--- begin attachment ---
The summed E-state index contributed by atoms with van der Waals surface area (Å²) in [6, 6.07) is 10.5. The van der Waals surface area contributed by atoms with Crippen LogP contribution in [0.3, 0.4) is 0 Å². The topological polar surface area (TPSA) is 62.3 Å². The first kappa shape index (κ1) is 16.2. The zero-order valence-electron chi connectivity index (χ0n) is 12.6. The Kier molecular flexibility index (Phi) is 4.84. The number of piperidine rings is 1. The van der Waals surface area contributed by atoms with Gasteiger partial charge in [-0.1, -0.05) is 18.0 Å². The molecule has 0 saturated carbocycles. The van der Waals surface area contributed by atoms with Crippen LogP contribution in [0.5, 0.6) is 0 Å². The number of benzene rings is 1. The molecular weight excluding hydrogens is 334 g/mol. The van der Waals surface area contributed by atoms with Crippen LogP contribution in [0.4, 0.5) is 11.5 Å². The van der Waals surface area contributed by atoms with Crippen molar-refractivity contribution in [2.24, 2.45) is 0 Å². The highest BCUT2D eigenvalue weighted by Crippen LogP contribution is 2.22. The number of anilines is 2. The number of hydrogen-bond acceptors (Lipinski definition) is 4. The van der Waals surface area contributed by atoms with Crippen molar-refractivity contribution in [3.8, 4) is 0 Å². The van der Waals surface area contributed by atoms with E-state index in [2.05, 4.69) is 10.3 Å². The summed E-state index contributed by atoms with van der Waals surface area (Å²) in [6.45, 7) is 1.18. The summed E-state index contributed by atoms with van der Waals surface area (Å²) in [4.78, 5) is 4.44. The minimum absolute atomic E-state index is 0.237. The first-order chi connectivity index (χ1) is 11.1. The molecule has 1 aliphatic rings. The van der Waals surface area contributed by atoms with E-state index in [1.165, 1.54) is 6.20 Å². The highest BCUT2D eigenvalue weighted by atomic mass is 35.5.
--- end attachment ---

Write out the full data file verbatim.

The summed E-state index contributed by atoms with van der Waals surface area (Å²) in [6, 6.07) is 10.5. The van der Waals surface area contributed by atoms with Crippen LogP contribution in [0.3, 0.4) is 0 Å². The topological polar surface area (TPSA) is 62.3 Å². The first kappa shape index (κ1) is 16.2. The zero-order valence-electron chi connectivity index (χ0n) is 12.6. The Kier molecular flexibility index (Phi) is 4.84. The number of piperidine rings is 1. The van der Waals surface area contributed by atoms with Gasteiger partial charge in [-0.1, -0.05) is 18.0 Å². The molecule has 0 saturated carbocycles. The van der Waals surface area contributed by atoms with Crippen LogP contribution in [0.5, 0.6) is 0 Å². The number of benzene rings is 1. The molecular weight excluding hydrogens is 334 g/mol. The van der Waals surface area contributed by atoms with Crippen LogP contribution in [0.4, 0.5) is 11.5 Å². The van der Waals surface area contributed by atoms with Crippen molar-refractivity contribution in [2.24, 2.45) is 0 Å². The highest BCUT2D eigenvalue weighted by Crippen LogP contribution is 2.22. The number of anilines is 2. The number of hydrogen-bond acceptors (Lipinski definition) is 4. The van der Waals surface area contributed by atoms with Crippen molar-refractivity contribution in [3.8, 4) is 0 Å². The van der Waals surface area contributed by atoms with E-state index in [2.05, 4.69) is 10.3 Å². The summed E-state index contributed by atoms with van der Waals surface area (Å²) in [6.45, 7) is 1.18. The summed E-state index contributed by atoms with van der Waals surface area (Å²) in [4.78, 5) is 4.44. The minimum absolute atomic E-state index is 0.237. The first-order chi connectivity index (χ1) is 11.1. The molecule has 1 aliphatic rings. The van der Waals surface area contributed by atoms with E-state index in [1.165, 1.54) is 6.20 Å². The highest BCUT2D eigenvalue weighted by atomic mass is 35.5.